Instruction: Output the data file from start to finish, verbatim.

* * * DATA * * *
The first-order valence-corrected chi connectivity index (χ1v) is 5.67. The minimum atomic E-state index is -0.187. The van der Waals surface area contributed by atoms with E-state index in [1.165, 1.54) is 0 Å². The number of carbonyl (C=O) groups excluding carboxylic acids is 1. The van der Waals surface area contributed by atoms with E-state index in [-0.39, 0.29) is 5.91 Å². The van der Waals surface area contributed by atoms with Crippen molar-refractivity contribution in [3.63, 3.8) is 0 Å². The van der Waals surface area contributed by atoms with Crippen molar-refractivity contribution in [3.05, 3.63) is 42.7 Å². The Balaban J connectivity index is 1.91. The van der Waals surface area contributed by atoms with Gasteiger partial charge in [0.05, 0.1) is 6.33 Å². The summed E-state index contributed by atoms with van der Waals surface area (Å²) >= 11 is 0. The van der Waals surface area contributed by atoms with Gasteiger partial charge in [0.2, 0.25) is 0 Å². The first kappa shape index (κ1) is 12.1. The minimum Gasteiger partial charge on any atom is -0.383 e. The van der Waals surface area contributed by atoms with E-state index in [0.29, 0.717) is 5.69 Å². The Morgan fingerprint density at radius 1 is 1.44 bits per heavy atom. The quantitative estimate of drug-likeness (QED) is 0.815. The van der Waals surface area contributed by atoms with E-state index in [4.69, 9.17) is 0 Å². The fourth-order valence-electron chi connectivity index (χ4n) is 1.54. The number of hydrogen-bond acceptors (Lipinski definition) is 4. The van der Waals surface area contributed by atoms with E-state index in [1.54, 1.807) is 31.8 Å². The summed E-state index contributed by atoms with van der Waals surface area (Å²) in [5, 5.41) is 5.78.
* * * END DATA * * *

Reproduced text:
The first-order valence-corrected chi connectivity index (χ1v) is 5.67. The minimum atomic E-state index is -0.187. The van der Waals surface area contributed by atoms with E-state index in [1.165, 1.54) is 0 Å². The number of carbonyl (C=O) groups excluding carboxylic acids is 1. The van der Waals surface area contributed by atoms with E-state index in [-0.39, 0.29) is 5.91 Å². The van der Waals surface area contributed by atoms with Crippen molar-refractivity contribution in [3.63, 3.8) is 0 Å². The van der Waals surface area contributed by atoms with Crippen molar-refractivity contribution in [3.05, 3.63) is 42.7 Å². The Balaban J connectivity index is 1.91. The van der Waals surface area contributed by atoms with Gasteiger partial charge in [0.05, 0.1) is 6.33 Å². The summed E-state index contributed by atoms with van der Waals surface area (Å²) >= 11 is 0. The van der Waals surface area contributed by atoms with Gasteiger partial charge in [0.2, 0.25) is 0 Å². The first kappa shape index (κ1) is 12.1. The minimum Gasteiger partial charge on any atom is -0.383 e. The van der Waals surface area contributed by atoms with E-state index in [0.29, 0.717) is 5.69 Å². The Morgan fingerprint density at radius 1 is 1.44 bits per heavy atom. The quantitative estimate of drug-likeness (QED) is 0.815. The van der Waals surface area contributed by atoms with E-state index in [4.69, 9.17) is 0 Å². The fourth-order valence-electron chi connectivity index (χ4n) is 1.54. The number of hydrogen-bond acceptors (Lipinski definition) is 4. The van der Waals surface area contributed by atoms with E-state index in [1.54, 1.807) is 31.8 Å². The summed E-state index contributed by atoms with van der Waals surface area (Å²) in [5, 5.41) is 5.78.